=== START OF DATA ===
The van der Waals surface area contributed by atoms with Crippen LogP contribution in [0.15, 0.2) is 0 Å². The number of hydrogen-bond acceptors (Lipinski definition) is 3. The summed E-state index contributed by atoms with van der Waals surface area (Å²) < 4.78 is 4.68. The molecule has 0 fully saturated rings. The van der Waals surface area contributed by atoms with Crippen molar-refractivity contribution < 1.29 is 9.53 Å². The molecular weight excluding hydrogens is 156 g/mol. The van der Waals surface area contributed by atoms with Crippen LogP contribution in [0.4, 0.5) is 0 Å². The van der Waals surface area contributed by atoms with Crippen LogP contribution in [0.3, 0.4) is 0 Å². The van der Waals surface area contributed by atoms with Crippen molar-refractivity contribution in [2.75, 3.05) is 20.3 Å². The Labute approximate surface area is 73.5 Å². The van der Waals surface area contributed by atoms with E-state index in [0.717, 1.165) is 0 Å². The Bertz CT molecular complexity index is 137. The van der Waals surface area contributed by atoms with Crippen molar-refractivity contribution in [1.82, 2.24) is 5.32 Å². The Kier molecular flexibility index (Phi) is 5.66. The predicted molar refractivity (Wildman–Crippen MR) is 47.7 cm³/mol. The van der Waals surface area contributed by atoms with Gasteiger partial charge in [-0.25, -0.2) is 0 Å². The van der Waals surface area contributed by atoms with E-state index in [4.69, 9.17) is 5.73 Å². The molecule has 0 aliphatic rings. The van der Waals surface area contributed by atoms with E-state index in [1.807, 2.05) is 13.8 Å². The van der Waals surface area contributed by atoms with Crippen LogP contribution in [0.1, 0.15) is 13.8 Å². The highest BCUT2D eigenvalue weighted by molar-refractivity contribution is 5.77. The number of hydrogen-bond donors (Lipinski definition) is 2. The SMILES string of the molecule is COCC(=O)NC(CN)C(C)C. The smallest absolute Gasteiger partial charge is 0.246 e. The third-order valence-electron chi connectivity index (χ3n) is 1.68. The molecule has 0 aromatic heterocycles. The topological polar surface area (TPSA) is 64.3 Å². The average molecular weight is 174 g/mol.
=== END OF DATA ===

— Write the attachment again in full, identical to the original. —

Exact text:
The van der Waals surface area contributed by atoms with Crippen LogP contribution in [0.15, 0.2) is 0 Å². The number of hydrogen-bond acceptors (Lipinski definition) is 3. The summed E-state index contributed by atoms with van der Waals surface area (Å²) < 4.78 is 4.68. The molecule has 0 fully saturated rings. The van der Waals surface area contributed by atoms with Crippen molar-refractivity contribution < 1.29 is 9.53 Å². The molecular weight excluding hydrogens is 156 g/mol. The van der Waals surface area contributed by atoms with Crippen LogP contribution in [0.4, 0.5) is 0 Å². The van der Waals surface area contributed by atoms with Crippen LogP contribution in [0.3, 0.4) is 0 Å². The van der Waals surface area contributed by atoms with Crippen molar-refractivity contribution in [2.75, 3.05) is 20.3 Å². The Labute approximate surface area is 73.5 Å². The van der Waals surface area contributed by atoms with E-state index in [0.717, 1.165) is 0 Å². The Bertz CT molecular complexity index is 137. The van der Waals surface area contributed by atoms with Crippen molar-refractivity contribution in [1.82, 2.24) is 5.32 Å². The Kier molecular flexibility index (Phi) is 5.66. The predicted molar refractivity (Wildman–Crippen MR) is 47.7 cm³/mol. The van der Waals surface area contributed by atoms with Gasteiger partial charge in [-0.25, -0.2) is 0 Å². The van der Waals surface area contributed by atoms with E-state index in [4.69, 9.17) is 5.73 Å². The molecule has 0 aliphatic rings. The van der Waals surface area contributed by atoms with E-state index in [1.807, 2.05) is 13.8 Å². The van der Waals surface area contributed by atoms with Crippen LogP contribution in [0.1, 0.15) is 13.8 Å². The highest BCUT2D eigenvalue weighted by molar-refractivity contribution is 5.77. The number of hydrogen-bond donors (Lipinski definition) is 2. The SMILES string of the molecule is COCC(=O)NC(CN)C(C)C. The smallest absolute Gasteiger partial charge is 0.246 e. The third-order valence-electron chi connectivity index (χ3n) is 1.68. The molecule has 0 aromatic heterocycles. The topological polar surface area (TPSA) is 64.3 Å². The average molecular weight is 174 g/mol.